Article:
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Rediff.com  » Movies » Review: Prasaad touches a chord

Review: Prasaad touches a chord

March 26, 2012 12:42 IST
A scene from PrasaadKannada film Prasaad is an excellent story of a disabled boy and how his family comes to term with his handicap, writes Srikanth Srinivasa.

Prasaad means gift of God, referring to the child that is born with a speech and hearing impairment that his father refuses to accept initially. 

Set in a lower middle-class family, Prasaad shows Shankar (Arjun Sarja), a car mechanic who longs for a son and when he gets one is unable to come to terms with the child's disability. So, he begins to view God's 'blessing' as a curse. He becomes so hostile towards his own son, that he won't admit him into a school and even tries to poison him.

Shankar's wife Malathi (Madhuri Bhattacharya) has unconditional love for her son. She wants him to be treated normally and to be admitted in school. She persuades her husband to send him to school and begins to learn sign language to communicate better with her son.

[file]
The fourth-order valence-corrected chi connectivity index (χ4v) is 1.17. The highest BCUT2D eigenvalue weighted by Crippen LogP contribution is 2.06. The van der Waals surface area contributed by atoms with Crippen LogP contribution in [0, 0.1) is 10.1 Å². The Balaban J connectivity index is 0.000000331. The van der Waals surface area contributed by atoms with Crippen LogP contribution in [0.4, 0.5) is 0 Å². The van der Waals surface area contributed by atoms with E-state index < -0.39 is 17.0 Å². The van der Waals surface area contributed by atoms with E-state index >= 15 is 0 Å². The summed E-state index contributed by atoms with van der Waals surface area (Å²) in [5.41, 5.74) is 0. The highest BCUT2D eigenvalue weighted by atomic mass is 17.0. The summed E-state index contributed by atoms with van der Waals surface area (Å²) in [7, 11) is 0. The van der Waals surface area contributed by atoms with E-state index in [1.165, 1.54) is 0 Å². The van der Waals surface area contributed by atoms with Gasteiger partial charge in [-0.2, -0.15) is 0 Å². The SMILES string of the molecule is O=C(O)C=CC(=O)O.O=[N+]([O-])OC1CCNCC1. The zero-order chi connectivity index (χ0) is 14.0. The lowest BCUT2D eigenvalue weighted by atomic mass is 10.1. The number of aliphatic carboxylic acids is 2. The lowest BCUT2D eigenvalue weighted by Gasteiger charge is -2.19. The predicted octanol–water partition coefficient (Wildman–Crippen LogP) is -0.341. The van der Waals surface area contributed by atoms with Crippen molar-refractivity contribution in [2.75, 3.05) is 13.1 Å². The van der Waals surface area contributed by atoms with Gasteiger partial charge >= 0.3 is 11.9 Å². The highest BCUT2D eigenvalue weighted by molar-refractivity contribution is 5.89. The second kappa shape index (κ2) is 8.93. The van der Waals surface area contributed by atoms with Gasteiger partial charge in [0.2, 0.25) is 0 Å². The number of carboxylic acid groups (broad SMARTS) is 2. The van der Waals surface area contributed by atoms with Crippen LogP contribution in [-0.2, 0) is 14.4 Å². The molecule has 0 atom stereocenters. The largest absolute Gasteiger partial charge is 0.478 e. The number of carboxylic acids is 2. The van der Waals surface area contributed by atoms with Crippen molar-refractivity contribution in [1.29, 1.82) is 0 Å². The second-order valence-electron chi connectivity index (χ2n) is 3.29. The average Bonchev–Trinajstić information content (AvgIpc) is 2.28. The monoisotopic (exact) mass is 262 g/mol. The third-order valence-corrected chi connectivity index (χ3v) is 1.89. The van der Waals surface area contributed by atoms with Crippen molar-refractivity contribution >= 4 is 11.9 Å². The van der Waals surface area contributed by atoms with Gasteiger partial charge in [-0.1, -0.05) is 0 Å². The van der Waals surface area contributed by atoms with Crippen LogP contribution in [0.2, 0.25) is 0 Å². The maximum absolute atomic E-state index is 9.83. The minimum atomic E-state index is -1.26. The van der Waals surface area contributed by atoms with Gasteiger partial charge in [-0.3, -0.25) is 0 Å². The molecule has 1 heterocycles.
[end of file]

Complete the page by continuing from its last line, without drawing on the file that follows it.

Prasad makes his parents proud through his achievements as a swimmer and as a brilliant student. This brings about a change of heart in Shankar who develops a strong bond with his son. His financial condition improves as he opens his own garage, and helps his son overcome his disability.

Arjun Sarja has shed his image of an action hero to play a soft and loving father.

Madhuri does a good job but could have been much more expressive. Sudha Rani needs to be thanked for being the expressive voice of Madhuri through her dubbing.

Sankalp as Prasad, who is speech and hearing impaired in real life, is bound to win hearts with his expressive eyes. He touches an emotional chord and will have many reaching for their handkerchiefs.

Ilayaraja's music is haunting, especially the background score. Mano Murthy has also composed music for a song that shows these special children actually dancing to Shiamak Davar's steps.

Parents who are unhappy about having a special child should watch this movie to find out how wrong they are.

Director Manoj Sati and his co-director Jagadish Reddy have gone about their job of conveying the message excellently.

Rediff Rating:
Srikanth Srinivasa in Bangalore